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Responsibility and delegation

by Erik Glas, writing from Cirkus Cirkör

This week started on a boat. A friend of mine and I were going to Finland for a residency. We were supposed to rehearse a show that had been on pause during the pandemic. It was a precious show, and the team behind it had decided we needed a proper ending. And so, we are resurrecting it, in order to play a derniere this summer. A great adventure coming to an end on our terms.

At the boat, I spent a lot of time looking out at the water. This is a good moment for reflection and restarting, all the more so because there is no cellphone connection. All is peaceful.

We arrive to Vasa by midnight. There is a heavy mist, and all you can see of the harbor is parts of cranes sticking up and red blinking lights. It looks like a scene from a post-apocalyptic movie.

At the border control, we are stopped and our papers are examined. A guard gets a concerned look on her face and asks us to wait next to her booth, keeping our passports to herself.

After many calls, policemen arriving, conversations in Finnish and lots of headshaking. It turns out artistic work is not a valid reason for entry.

We are escorted back to a cabin by two polite but stern border guards. They stay awake. Guarding our door all night. Sending us back with the first boat next morning.

A frantic day of rescheduling followed, and by next evening we had pretty much everything solved. We managed to rearrange all our schedules and change the timeline of the shadowing at Cirkör so that I could start immediately. And so here I am, writing this first blog post.


Image: "L1014431_v1" by Sigfrid Lundberg. Creative Commons CC BY-SA 2.0

Now that the immediate fire has been put out, I’m reflecting on how we can avoid similar situations in the future. The person I had trusted to get the permission for artists to enter Finland had not done so. I am frustrated with that person, but also with myself. I could have double checked the certificates and the restrictions to see if they were sufficient, but I had not, and I’m trying to decide whether I should have.


This will be the first topic I investigate at Cirkör. Responsibility.


In the last couple of years, I have often opted to solve problems I encounter by myself. It seems that figuring out and solving a problem often takes less work than delegating it. Especially as I tend to think of delegating something as explaining what I see as a problem, what else hinges on it, and possibilities for a solution.

This has worked fantastically for a while; I’ve learned a lot and have a better understanding of many things. But I’m getting to the point where the work seems like more than I can handle alone.

Jumping ahead to Cirkör. The organization has clearly undergone a lot of changes during the last few years. I’m estimating that almost half of their employees came to their positions within the last two years. Many of the people I talk to also mention a collaboration with Tuff leadership training.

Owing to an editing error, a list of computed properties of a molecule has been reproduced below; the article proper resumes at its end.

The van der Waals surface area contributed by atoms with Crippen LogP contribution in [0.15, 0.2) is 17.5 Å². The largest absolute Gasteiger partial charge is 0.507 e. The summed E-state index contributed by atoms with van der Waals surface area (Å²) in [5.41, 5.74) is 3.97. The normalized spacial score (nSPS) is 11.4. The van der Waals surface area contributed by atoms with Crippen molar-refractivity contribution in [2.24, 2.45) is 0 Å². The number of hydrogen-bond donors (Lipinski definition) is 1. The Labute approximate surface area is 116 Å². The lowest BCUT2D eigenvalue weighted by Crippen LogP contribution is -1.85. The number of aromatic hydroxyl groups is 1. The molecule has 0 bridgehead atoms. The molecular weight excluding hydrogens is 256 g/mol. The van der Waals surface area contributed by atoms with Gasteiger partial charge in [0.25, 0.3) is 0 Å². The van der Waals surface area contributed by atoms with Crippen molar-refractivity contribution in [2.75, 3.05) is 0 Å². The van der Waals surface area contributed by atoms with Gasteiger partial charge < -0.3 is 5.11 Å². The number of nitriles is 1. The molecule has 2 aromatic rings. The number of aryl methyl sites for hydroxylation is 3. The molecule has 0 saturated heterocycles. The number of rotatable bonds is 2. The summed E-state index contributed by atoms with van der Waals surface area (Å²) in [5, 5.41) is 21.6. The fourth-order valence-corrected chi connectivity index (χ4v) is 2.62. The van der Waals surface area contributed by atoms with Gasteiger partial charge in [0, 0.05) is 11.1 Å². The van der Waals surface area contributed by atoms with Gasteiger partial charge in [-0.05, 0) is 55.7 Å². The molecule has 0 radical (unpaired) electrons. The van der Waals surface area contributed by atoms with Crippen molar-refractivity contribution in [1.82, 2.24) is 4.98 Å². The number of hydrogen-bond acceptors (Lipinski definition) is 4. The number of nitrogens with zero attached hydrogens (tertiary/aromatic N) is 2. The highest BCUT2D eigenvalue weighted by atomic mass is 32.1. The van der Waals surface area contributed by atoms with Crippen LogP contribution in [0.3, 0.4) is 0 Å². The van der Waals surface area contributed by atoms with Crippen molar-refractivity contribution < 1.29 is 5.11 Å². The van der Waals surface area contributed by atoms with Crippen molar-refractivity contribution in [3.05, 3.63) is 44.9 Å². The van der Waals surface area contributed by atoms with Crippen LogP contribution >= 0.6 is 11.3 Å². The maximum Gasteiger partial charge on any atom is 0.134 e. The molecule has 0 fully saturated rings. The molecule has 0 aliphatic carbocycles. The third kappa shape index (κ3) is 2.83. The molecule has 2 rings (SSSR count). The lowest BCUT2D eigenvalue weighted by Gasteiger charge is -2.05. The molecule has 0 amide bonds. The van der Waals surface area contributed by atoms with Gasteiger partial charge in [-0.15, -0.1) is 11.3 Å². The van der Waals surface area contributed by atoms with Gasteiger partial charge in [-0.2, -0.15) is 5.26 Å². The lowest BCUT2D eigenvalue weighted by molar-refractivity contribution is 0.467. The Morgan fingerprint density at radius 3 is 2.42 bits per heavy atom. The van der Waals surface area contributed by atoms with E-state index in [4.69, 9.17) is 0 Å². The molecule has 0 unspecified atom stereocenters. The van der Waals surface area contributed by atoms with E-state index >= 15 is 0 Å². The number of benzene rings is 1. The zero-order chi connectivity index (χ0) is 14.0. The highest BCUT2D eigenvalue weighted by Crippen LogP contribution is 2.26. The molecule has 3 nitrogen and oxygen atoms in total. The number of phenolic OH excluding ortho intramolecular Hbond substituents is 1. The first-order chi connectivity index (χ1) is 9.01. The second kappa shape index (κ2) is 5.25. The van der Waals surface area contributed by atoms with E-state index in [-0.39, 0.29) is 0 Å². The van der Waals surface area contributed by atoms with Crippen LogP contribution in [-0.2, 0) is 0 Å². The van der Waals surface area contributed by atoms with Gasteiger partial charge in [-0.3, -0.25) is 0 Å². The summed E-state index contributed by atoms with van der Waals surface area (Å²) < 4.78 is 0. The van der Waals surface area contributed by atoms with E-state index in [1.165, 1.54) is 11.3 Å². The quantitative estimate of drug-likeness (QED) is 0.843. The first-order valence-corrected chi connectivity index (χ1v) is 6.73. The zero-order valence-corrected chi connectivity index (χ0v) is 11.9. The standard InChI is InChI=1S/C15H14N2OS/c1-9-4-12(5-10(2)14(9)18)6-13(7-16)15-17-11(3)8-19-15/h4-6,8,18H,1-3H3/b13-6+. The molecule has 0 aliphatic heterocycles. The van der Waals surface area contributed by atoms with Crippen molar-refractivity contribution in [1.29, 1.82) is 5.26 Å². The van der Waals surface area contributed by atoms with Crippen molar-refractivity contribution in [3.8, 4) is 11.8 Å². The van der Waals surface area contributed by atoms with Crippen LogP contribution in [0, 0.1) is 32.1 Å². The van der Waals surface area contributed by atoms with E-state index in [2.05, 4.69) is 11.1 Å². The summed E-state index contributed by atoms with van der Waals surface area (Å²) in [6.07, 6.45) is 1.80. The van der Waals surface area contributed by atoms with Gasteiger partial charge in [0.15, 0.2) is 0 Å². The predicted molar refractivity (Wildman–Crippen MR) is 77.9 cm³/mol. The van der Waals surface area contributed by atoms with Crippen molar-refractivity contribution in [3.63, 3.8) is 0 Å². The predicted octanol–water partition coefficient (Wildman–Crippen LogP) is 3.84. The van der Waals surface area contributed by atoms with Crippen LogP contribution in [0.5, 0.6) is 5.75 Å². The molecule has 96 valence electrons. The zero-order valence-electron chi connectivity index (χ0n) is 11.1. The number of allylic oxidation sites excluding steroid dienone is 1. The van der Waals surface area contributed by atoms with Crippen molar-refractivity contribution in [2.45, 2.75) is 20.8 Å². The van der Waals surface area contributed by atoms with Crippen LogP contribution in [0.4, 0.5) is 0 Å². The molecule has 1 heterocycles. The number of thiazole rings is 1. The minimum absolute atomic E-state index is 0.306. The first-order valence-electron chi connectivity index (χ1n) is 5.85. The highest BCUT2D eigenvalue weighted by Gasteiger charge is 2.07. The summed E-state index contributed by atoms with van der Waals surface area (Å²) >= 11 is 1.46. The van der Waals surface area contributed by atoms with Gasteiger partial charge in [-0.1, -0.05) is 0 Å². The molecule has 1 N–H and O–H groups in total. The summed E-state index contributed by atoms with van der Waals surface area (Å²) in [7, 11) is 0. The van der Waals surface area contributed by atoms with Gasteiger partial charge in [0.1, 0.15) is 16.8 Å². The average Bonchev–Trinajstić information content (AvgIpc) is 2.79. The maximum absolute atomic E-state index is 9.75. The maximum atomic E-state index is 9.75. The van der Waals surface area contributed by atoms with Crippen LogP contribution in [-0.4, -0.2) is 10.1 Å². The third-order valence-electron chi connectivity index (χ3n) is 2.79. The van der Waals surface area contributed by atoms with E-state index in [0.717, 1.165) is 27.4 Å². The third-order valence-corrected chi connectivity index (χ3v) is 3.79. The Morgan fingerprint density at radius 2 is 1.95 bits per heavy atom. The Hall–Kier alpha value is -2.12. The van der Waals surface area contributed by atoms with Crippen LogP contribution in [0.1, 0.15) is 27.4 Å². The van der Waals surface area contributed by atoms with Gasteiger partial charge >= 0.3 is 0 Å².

From what I’ve understood of it, it’s about clearer communication, bringing problems to the surface rather than letting them remain hidden, and creating a sense of shared responsibility and ownership within the organization.

A recurring topic for discussion in my meetings with the Cirkör staff has been, how to create an organizational culture where people feel personal responsibility, take active initiatives and work towards the same goals? What is the role of hierarchy and co-ownership?

Ideally, co-ownership, trust and responsibility will help create intrinsic motivation for the work performed. I have seen that working very well in myself, when I’ve been given trust and autonomy to work on a project, I tend to invest more of myself into it and just generally enjoy the work more.

However, a problem with ownership and responsibility is that a person taking a decision needs to have the relevant information for that decision. And within an organization the size of Cirkör, the amount of relevant information is massive.

It seems to be the same issue that I struggle with but at a greater scale. Deciding what is the necessary understanding and information when delegating a task. And then taking a leap of faith even if it means more work in the moment, helping a co-worker take autonomy and responsibility for a task or project will make that person grow. Hoping that it will benefit the person in question, the person delegating the responsibility as well as the organization as a whole.


The more time I spend thinking about it, the more I realize that this is a huge topic and I’ve only scratched the surface. I will keep exploring the topic responsibility and try to connect it to events that happen over the next couple of weeks.

Published on 3.06.2021

NHLP has been made possible with the support of Nordisk Kulturfond and Nordic culture Point, Nordic Council of Ministers, and Lund Municipality


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